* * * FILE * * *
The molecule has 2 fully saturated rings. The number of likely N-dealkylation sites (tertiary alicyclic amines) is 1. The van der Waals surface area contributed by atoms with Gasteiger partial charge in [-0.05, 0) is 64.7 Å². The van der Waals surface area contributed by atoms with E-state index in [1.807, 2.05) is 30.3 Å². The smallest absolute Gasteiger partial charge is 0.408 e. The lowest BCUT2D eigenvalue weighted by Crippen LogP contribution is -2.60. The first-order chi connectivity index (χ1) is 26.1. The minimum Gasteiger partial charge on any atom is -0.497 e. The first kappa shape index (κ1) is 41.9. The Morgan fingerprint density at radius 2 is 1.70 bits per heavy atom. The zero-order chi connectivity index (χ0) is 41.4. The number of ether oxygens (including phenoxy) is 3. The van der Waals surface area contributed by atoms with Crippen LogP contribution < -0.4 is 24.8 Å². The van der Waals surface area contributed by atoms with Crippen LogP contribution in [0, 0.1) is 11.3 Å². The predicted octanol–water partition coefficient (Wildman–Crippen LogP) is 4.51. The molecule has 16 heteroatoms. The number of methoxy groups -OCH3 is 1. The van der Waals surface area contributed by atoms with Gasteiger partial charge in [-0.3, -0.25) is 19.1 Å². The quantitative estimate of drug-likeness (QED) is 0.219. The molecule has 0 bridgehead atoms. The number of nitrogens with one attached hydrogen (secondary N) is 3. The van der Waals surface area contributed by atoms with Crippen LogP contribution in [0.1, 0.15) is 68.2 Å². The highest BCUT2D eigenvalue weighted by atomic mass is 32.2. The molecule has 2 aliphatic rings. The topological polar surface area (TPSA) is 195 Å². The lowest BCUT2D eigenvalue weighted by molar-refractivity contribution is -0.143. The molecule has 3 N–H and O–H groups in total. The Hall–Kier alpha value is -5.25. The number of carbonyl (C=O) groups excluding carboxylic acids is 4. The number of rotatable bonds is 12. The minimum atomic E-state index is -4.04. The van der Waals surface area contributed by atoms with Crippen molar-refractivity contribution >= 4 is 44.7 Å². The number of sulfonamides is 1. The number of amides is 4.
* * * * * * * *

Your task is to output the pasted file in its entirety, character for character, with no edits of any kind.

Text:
The molecule has 2 fully saturated rings. The number of likely N-dealkylation sites (tertiary alicyclic amines) is 1. The van der Waals surface area contributed by atoms with Gasteiger partial charge in [-0.05, 0) is 64.7 Å². The van der Waals surface area contributed by atoms with E-state index in [1.807, 2.05) is 30.3 Å². The smallest absolute Gasteiger partial charge is 0.408 e. The lowest BCUT2D eigenvalue weighted by Crippen LogP contribution is -2.60. The first-order chi connectivity index (χ1) is 26.1. The minimum Gasteiger partial charge on any atom is -0.497 e. The first kappa shape index (κ1) is 41.9. The Morgan fingerprint density at radius 2 is 1.70 bits per heavy atom. The zero-order chi connectivity index (χ0) is 41.4. The number of ether oxygens (including phenoxy) is 3. The van der Waals surface area contributed by atoms with Crippen LogP contribution < -0.4 is 24.8 Å². The van der Waals surface area contributed by atoms with Crippen LogP contribution in [0, 0.1) is 11.3 Å². The predicted octanol–water partition coefficient (Wildman–Crippen LogP) is 4.51. The molecule has 16 heteroatoms. The number of methoxy groups -OCH3 is 1. The van der Waals surface area contributed by atoms with Gasteiger partial charge in [-0.3, -0.25) is 19.1 Å². The quantitative estimate of drug-likeness (QED) is 0.219. The molecule has 0 bridgehead atoms. The number of nitrogens with one attached hydrogen (secondary N) is 3. The van der Waals surface area contributed by atoms with Crippen LogP contribution in [0.1, 0.15) is 68.2 Å². The highest BCUT2D eigenvalue weighted by atomic mass is 32.2. The molecule has 2 aliphatic rings. The topological polar surface area (TPSA) is 195 Å². The lowest BCUT2D eigenvalue weighted by molar-refractivity contribution is -0.143. The molecule has 3 N–H and O–H groups in total. The Hall–Kier alpha value is -5.25. The number of carbonyl (C=O) groups excluding carboxylic acids is 4. The number of rotatable bonds is 12. The minimum atomic E-state index is -4.04. The van der Waals surface area contributed by atoms with Crippen molar-refractivity contribution >= 4 is 44.7 Å². The number of sulfonamides is 1. The number of amides is 4.